TORONTO (Reuters) - The Canadian dollar is expected to weaken against the greenback in the year ahead, a Reuters poll showed on Wednesday, with some forecasters citing concern about the economy's slow rate of growth compared to that of the United States.
The median forecast in the poll of 51 economists and foreign exchange strategists saw the Canadian dollar trading at C$1.01 to the U.S. dollar in one and six months from now.
The currency is expected to weaken to C$1.015 in three months and extend that to C$1.02 a year from now.
"The domestic part will be a little bit frustrating. We have already seen the slowdown in housing activity, the slowdown in consumer borrowing. We think that will translate through to consumer spending as well," said Mark Chandler, head of Canadian fixed income and currency strategy at Royal Bank of Canada.
The Canadian dollar ended the North American session on Tuesday at C$1.0044 versus the U.S. dollar, or 99.56 U.S. cents.
It has gained some 2 percent in the last two weeks, in part on the back of some better-than-expected domestic data.
But the domestic economy is seen growing at a slower pace than that of its southern neighbor and biggest export market, and has other challenges.
A Reuters poll released last month showed the Canadian economy is expected to grow just 1.6 percent this year and 2.4 percent next year. <ECILT/CA>
By comparison, U.S. growth is seen expanding by 2.0 percent this year, rising to 2.7 percent in 2014. <ECILT/US>
"We're not really getting any sort of traction from the very soft recovery in the U.S.," said Shaun Osborne, chief currency strategist at TD Securities, which is among the more bearish forecasters, projecting the currency will weaken to C$1.10 to the U.S. dollar a year from now.
"When you talk to foreign investors who've had exposure to Canada there is increasing concern about the housing sector here showing signs of softness," he said.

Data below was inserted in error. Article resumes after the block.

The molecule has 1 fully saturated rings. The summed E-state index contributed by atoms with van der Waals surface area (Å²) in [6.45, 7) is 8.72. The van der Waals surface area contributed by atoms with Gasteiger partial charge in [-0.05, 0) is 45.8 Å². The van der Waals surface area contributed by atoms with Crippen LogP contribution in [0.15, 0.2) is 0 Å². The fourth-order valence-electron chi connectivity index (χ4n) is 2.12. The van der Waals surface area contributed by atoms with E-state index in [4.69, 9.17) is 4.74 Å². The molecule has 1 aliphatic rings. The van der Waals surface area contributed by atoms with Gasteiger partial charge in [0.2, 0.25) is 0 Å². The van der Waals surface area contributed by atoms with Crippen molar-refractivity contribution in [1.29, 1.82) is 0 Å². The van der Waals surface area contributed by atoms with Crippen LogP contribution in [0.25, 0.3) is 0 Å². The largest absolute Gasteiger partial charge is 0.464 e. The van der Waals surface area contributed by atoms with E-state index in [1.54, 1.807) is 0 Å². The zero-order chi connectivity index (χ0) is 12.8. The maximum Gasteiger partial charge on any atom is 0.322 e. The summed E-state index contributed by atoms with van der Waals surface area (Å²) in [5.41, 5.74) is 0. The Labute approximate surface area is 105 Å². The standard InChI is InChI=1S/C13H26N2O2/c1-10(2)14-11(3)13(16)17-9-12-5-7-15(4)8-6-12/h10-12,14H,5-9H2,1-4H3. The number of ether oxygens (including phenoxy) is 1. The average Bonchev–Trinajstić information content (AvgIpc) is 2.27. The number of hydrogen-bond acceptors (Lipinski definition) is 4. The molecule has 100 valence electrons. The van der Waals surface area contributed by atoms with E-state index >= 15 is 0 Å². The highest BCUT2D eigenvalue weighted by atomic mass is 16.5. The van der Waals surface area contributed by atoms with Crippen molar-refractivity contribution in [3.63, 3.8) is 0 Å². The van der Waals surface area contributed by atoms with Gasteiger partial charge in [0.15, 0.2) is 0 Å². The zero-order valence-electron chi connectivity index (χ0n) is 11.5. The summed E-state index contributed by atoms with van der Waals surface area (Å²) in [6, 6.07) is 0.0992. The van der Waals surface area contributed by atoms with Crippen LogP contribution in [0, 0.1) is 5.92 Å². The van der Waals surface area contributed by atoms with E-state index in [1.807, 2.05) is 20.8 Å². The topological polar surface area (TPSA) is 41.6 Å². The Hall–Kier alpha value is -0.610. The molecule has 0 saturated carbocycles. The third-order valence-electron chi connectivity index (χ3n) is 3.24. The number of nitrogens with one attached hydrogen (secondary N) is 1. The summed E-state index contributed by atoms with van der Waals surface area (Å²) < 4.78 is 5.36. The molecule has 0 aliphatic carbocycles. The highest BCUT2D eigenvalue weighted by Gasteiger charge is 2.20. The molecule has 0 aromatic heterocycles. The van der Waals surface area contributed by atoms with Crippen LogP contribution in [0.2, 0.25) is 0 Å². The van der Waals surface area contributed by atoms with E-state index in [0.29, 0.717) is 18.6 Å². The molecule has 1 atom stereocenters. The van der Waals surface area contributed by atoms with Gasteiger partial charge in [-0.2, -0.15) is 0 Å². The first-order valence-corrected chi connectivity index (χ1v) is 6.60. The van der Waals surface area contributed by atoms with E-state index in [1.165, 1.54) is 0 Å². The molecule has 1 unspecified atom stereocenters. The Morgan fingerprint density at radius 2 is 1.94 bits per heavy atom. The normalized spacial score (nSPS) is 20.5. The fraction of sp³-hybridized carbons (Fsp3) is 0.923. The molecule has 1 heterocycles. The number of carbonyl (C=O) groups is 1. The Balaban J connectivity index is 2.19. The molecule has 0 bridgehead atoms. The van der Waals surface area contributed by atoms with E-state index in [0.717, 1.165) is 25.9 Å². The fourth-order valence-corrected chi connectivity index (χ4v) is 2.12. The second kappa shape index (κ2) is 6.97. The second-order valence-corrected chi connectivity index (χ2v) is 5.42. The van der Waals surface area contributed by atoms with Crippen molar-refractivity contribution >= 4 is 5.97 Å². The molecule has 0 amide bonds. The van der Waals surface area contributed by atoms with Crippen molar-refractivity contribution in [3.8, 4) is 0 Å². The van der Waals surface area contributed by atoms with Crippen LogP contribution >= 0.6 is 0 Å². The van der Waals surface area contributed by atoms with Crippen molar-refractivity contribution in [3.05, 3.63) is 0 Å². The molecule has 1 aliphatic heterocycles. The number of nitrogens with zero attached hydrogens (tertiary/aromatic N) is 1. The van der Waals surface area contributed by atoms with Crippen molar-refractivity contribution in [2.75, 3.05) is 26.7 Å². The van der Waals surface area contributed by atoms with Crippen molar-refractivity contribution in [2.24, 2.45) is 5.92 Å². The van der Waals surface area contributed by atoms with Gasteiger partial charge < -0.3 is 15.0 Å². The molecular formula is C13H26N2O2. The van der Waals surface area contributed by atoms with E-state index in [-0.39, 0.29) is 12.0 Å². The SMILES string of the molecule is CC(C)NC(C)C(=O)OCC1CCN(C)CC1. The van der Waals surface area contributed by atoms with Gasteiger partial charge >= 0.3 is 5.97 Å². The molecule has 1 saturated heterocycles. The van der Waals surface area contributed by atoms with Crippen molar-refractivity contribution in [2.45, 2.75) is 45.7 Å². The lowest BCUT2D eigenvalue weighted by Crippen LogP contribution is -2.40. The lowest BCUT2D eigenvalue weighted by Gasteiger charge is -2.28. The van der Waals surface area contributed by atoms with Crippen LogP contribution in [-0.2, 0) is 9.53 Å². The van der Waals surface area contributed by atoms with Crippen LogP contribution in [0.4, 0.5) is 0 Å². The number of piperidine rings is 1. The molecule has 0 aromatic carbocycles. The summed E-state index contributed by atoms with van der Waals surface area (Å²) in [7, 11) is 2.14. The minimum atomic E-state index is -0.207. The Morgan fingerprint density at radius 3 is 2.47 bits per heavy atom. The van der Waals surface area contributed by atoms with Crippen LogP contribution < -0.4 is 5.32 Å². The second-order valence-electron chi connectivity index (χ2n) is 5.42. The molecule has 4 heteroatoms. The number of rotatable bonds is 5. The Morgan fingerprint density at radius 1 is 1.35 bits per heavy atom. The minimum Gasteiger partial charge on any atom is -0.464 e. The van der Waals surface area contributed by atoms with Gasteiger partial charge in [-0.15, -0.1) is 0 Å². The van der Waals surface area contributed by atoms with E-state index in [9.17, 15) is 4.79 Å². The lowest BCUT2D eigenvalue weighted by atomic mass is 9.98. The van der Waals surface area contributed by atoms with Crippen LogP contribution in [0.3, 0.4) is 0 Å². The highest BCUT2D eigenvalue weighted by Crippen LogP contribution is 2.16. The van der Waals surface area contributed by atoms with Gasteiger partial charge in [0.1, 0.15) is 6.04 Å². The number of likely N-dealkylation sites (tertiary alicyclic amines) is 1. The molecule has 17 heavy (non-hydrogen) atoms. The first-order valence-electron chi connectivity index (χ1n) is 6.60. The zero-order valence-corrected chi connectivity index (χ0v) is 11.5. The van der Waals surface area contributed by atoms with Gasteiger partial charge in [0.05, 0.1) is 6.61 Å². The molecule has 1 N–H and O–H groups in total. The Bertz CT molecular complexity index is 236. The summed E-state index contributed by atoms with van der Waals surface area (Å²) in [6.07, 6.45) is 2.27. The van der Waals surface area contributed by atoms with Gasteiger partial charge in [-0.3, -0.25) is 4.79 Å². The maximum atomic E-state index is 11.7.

Sales of existing homes in Canada fell sharply in March from a year earlier, with recent data suggesting Canada may avoid a crash but suffer a prolonged housing slowdown.
Job losses and lackluster spending plans from businesses, and the threat of consumers joining them in the belt-tightening, add to the dismal outlook.
The latest forecasts were mostly weaker than those made a month earlier, when the loonie, as Canada's currency is colloquially known after the water bird on its dollar coin, was expected to approach equal value with the U.S. dollar in six months and still be there in a year.
The poll again showed a wide range of views on the loonie, with a more than 21 cent spread between the more bullish and bearish views six and 12 months out.
Canada's currency has been supported in recent quarters by the Bank of Canada's indication that its next interest rate move will be an increase. This compares to the U.S. Federal Reserve's easy monetary policy. But the impact of the Canadian central bank's tightening bias has been blunted as expectations about the timing of a rate hike move further and further into the future.
The central bank last month chopped its growth forecasts and suggested that slack in the economy was still building.
Economists broadly expect the U.S. economy to pick up the pace of growth in the second half of 2013 and for Canada to received a deferred benefit as its export trade grows on the expected uptick in demand.
"In the end, net exports will help," said RBC's Chandler. "But it's a problem of bridging that gap between weakening domestic demand and some improvement on the net export side."